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HASSAN: At the 11th hour, top political appointees at the Department of Justice blocked those indictments, and as a result, a much weaker set of plea agreements was entered into with these Purdue executives. They really amounted to a slap on the wrist.

MANN: In that 2007 plea deal, four Purdue executives pleaded guilty to misdemeanor charges and agreed to perform community service. In a letter sent to Hassan and to Democratic Senator Sheldon Whitehouse of Rhode Island, the Justice Department refused to release information about its decision-making in the case, citing longstanding policy against such disclosures.

The Justice Department has also declined to speak with NPR about possible criminal prosecutions involving Purdue Pharma. Hassan says if prosecutors had been more aggressive in charging executives, the opioid epidemic might have been curtailed a decade ago.

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HASSAN: The trajectory of this crisis might have been different, and we might have saved a lot of lives.

MANN: Experts interviewed by NPR offered different explanations for why state and federal prosecutors haven't brought more criminal charges against companies and executives. Michael Canty, a former federal prosecutor, says criminal cases are just far more difficult to win.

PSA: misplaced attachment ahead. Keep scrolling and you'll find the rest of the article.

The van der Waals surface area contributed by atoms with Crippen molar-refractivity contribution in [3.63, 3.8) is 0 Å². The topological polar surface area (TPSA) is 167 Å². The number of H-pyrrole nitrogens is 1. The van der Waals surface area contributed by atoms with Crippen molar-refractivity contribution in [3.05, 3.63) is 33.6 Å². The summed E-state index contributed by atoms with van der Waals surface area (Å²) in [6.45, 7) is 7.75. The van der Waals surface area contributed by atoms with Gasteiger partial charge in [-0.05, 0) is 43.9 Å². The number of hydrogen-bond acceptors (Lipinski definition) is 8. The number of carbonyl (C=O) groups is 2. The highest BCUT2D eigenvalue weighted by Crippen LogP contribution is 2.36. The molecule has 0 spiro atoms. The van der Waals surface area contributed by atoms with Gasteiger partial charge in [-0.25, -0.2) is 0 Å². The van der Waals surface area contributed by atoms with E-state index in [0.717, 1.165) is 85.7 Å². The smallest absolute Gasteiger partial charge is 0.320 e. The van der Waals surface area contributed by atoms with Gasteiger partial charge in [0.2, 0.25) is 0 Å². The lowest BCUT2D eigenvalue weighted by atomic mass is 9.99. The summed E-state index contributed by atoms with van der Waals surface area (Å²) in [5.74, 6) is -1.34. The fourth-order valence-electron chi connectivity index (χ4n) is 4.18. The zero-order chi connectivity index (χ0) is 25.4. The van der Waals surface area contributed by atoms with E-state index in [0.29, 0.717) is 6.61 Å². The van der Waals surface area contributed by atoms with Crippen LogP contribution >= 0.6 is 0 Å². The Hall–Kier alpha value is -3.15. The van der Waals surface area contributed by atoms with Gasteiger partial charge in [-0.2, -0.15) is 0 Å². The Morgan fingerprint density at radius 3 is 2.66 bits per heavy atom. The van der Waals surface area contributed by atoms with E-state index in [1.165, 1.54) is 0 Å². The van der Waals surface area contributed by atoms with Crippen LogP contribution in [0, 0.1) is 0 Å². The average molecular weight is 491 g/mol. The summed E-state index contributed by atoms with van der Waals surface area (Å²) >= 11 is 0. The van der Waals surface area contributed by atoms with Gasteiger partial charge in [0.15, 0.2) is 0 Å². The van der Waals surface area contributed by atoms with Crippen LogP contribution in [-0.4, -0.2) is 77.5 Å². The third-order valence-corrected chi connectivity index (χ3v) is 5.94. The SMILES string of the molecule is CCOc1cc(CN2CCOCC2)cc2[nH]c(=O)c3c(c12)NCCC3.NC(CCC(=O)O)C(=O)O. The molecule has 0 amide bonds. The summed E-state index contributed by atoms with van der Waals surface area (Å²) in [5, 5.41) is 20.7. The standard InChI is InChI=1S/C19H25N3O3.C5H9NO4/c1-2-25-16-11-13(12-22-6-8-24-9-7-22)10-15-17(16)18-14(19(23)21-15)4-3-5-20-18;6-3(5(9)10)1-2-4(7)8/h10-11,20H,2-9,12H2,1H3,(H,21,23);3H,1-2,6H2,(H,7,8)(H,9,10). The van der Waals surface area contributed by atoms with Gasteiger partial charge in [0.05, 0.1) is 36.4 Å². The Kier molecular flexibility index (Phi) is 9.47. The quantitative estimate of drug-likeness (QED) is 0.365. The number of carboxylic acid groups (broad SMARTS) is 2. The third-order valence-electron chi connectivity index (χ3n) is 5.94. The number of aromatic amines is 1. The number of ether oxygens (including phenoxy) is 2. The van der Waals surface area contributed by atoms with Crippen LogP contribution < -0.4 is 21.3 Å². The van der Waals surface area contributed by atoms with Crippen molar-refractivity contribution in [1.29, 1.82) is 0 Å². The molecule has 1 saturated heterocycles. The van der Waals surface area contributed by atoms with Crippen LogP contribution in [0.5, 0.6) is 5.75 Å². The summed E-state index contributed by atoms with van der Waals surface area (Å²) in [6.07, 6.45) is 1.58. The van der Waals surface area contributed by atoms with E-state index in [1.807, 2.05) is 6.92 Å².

MICHAEL CANTY: You know, one of the basic tenets of being a prosecutor is that you don't bring a case unless you believe you can prove a defendant's guilt beyond a reasonable doubt.

MANN: But Rick Claypool with the consumer advocacy group Public Citizen thinks there's another reason. Drug companies have large law firms on their side with well-connected attorneys negotiating plea deals.

RICK CLAYPOOL: When the Justice Department is pursuing cases against companies, the people on the other side that they're negotiating with are all too often former federal prosecutors. Right now it's the former U.S. attorney for the Southern District of New York, Mary Jo White, who's representing the Sacklers.

MANN: Purdue Pharma and the Sacklers have also been represented in past negotiations with the Justice Department by Rudy Giuliani, himself a former federal prosecutor. But there are signs the drug industry is now facing more scrutiny by criminal investigators.

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UNIDENTIFIED JOURNALIST: News out of Boston federal court tonight. The founder of a drug company was just found guilty in a scheme to bribe doctors to prescribe a powerful opioid. It took a jury 15 days...

MANN: In May, five executives with Insys Therapeutics were found guilty on racketeering and conspiracy charges. The Justice Department acknowledged that nearly two decades after the opioid epidemic began, this case marked the first successful prosecution of top drug company executives. At least one other criminal case is now in the works. The Justice Department filed opioid-related charges this spring against Rochester Drug Cooperative, one of the country's largest pharmaceutical distributors, accusing two senior executives of conspiracy and fraud.

Brian Mann, NPR News.